Predicting Health-Check Attendance Among Prior Attenders and Nonattenders: The Role of Prior Behavior in the Theory of Planned Behavior


Correspondence concerning this article should be addressed to Paul Norman, Department of Psychology, University of Sheffield, Western Bank, Sheffield S10 2TP, U.K.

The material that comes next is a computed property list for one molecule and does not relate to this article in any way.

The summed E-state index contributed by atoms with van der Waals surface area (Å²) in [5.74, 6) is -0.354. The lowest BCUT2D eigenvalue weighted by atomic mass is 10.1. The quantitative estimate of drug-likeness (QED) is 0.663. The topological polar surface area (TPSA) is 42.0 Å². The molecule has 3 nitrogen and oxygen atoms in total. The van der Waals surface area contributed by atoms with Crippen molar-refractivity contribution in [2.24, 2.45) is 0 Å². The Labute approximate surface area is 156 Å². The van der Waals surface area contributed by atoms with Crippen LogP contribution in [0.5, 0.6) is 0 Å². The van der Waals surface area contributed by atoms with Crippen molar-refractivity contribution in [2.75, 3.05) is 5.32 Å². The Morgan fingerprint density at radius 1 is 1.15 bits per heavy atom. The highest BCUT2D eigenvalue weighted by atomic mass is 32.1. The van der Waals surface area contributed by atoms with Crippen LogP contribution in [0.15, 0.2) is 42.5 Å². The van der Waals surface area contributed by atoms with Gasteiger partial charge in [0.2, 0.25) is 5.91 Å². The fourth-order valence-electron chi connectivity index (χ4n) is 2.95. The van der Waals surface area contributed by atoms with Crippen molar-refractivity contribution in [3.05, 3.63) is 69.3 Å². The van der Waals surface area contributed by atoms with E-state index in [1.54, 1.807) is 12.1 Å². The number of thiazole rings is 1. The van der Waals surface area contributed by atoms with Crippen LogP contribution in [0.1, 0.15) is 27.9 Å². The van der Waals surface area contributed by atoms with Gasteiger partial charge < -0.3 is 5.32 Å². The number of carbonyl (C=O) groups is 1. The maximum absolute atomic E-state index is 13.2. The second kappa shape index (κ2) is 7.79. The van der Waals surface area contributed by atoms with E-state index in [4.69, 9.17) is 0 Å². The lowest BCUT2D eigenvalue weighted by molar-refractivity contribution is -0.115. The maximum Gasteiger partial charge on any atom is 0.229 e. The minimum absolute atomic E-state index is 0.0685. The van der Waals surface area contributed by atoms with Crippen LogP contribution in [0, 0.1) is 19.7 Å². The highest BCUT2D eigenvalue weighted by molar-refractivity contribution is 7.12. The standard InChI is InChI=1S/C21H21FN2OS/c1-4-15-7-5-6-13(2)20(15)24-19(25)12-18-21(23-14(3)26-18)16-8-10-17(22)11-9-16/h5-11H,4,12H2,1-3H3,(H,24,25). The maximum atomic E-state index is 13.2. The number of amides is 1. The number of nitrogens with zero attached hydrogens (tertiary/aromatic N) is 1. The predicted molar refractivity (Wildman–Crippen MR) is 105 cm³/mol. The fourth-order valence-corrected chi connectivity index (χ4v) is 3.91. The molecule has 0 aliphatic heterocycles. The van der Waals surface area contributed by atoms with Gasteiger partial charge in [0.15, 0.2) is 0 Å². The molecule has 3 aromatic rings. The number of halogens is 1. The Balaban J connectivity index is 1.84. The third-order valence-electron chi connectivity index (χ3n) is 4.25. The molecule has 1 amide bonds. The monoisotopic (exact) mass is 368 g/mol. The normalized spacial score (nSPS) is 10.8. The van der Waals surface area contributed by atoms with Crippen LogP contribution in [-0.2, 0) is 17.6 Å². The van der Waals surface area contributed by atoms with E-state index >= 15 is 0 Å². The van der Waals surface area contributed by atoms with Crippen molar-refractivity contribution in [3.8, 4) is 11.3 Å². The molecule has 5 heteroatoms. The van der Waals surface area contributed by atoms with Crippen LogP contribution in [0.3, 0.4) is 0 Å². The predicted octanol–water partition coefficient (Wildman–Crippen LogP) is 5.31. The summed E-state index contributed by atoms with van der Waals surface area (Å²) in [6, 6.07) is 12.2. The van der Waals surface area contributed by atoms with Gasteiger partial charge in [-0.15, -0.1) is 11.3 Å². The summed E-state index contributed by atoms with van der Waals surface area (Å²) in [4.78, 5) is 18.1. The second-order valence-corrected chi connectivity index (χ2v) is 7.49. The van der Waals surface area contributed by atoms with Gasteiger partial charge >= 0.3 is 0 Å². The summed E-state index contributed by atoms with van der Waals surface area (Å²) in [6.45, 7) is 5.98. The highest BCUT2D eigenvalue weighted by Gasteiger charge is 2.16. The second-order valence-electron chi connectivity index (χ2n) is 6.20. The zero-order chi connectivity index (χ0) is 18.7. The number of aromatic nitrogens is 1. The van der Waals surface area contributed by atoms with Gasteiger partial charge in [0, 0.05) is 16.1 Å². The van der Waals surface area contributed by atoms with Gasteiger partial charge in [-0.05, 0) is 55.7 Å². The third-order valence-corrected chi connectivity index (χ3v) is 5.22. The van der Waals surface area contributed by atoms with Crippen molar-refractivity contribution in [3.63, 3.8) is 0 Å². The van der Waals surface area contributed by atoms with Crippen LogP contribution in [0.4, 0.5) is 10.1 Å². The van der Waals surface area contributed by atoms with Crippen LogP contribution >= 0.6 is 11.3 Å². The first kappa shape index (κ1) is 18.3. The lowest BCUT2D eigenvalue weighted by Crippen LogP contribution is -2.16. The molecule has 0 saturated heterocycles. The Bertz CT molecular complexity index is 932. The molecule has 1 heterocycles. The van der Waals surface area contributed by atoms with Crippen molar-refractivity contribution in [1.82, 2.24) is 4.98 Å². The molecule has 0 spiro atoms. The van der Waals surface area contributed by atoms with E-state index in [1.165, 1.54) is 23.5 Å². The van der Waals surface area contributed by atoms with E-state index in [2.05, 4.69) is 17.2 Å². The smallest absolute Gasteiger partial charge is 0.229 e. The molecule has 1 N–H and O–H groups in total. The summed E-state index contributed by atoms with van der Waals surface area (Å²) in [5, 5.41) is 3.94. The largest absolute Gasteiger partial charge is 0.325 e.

A prospective study applying the theory of planned behavior (TPB) to the prediction of attendance at health checks is reported. Conducted in a single general practice, 307 patients completed questionnaires based on the TPB, and were invited to attend a health check. The role of prior behavior in the TPB was assessed in 2 ways. First, it was used to assess the sufficiency of the TPB. The addition of prior attendance behavior led to a significant increase in the prediction of current behavior. Second, its role as a moderator variable was assessed. While the TPB was unsuccessful in predicting attendance behavior among prior attenders, it was able to do so among prior nonattenders. The results are discussed in relation to recent work on decision-making processes.